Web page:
You Know Who’s Really Addicted to Their Phones? The Olds.

Millennials, we’re assured by endless headlines, are the people most addicted to their devices. Addled by social networking, obsessed with taking selfies and hustling for likes, youngsters can’t put their damn phones down. Amirite?

Nope. That is wrong. The data suggests that the ones most hooked on their devices are those graying Gen Xers. Research by Nielsen, for example, found that Americans aged 35 to 49 used social media 40 minutes more each week than those aged 18 to 34. Gen Xers were also more likely than millennials to pull their phones out at the dinner table. (Baby boomers were even worse!) The middle-­aged spend more time than millennials on every type of device—phone, computer, tablet—and, while they don’t peek at their phones while driving more than young people, they do it more than they should.

So: Why can’t middle-­aged ­people put down their phones? Because the midpoint of life is when your need to communicate peaks. The middle-aged are the central node in their nuclear families, the hub through which all messaging travels. Sure, people under 30 may juggle endless Snaps and Instagram Stories with their friends. But the middle-aged are fielding texts and FaceTimes from their teenage kids (hitting them up with questions about school or relationships) as well as emails, phone calls, and more texts from their parents, whose health care they’re often organizing.

“It’s the nature of being middle-­aged—anyone can interrupt you with an unnecessary question,” says Catherine Steiner-Adair, a psychologist and author of The Big Disconnect: Protecting Childhood and Family Relationships in the Digital Age. Example: She was recently on a painting retreat with a friend in his early fifties who couldn’t do much painting because he was fielding a flurry of insurance queries for his mother.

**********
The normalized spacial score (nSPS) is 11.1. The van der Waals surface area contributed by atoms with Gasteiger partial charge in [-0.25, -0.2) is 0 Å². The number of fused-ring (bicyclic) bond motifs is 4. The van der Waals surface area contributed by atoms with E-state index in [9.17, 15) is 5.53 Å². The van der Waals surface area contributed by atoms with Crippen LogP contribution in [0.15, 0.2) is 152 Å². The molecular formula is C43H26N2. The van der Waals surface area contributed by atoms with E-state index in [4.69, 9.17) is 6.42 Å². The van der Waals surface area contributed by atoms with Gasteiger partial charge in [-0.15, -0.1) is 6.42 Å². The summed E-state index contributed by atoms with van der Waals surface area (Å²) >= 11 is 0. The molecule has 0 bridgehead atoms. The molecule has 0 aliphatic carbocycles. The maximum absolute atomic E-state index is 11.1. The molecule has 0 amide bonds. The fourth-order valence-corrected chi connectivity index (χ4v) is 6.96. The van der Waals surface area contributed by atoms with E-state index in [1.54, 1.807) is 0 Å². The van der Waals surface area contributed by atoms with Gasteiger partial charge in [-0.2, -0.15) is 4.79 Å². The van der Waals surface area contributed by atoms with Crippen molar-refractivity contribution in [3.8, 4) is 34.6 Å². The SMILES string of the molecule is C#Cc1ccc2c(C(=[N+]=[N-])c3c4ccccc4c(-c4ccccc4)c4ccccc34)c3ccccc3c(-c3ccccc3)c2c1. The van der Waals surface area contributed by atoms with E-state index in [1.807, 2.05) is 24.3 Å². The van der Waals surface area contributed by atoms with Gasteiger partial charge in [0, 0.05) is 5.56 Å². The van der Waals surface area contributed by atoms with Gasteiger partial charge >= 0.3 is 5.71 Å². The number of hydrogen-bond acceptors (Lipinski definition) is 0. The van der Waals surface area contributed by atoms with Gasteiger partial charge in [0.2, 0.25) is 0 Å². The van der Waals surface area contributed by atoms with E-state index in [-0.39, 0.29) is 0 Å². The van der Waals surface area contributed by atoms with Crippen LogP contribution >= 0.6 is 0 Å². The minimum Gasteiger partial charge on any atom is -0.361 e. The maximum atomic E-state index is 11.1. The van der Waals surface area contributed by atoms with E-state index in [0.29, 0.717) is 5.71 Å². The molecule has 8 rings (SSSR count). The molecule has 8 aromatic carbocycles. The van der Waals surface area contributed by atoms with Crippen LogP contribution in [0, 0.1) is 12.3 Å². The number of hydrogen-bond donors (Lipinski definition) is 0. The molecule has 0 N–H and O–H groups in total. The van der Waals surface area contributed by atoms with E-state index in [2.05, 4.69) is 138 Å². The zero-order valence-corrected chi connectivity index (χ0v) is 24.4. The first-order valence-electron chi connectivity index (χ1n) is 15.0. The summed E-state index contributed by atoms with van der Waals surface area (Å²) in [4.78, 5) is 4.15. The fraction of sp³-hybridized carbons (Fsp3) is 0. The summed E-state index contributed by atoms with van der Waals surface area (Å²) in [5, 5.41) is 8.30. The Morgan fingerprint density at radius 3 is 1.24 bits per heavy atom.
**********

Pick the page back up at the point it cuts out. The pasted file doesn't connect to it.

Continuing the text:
Worse, there’s work. Middle age is when many employees ascend to middle management—only to discover this requires them to be pecked to death 24/7 by emails from underlings, who beg permission, post queries, and distribute ass-­covering CC’d email chains the length of War and Peace. The middle-­aged are the flight-traffic controllers for corporations, and the work flows, Niagaran, through their inboxes. Research by Jennifer J. Deal, a senior research scientist at the Center for Creative Leadership, found that workers in upper management, many of whom are older, spend on average 72 hours a week tied to work via umbilical email.

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Of course, not all hyperconnectivity is forced on the middle-aged. Some is purely social, which Alex Soojung-Kim Pang, the 53-year-old author of The Distraction Addiction, says is a good thing. “At our age, it gets harder and harder to simply do the everyday work of maintaining friendships and social ties.” And the olds are just as Pavlovian as anyone. They’ve turned
the obligation for connection into a voluntary, casino-fied habit, glancing at their phones for ritualistic diversions all day long. In her research, Steiner-­Adair regularly interviews elementary ­schoolkids. They complain a lot about parents who can’t be pried from their screens. “Parents,” she sighs, “are the worst.”

Real Wedding, Virtual Space •
The Pursuit of Youth •
The Digital Vision Problem •
Gamers Age Out •
Rebooting Reproduction •
Silicon Valley’s Brotox Boom •
The Next Steve Jobs •
Solving Health Issues at All Stages

Clive Thompson (@pomeranian99) is a columnist for WIRED.

This article appears in the April issue. Subscribe now.

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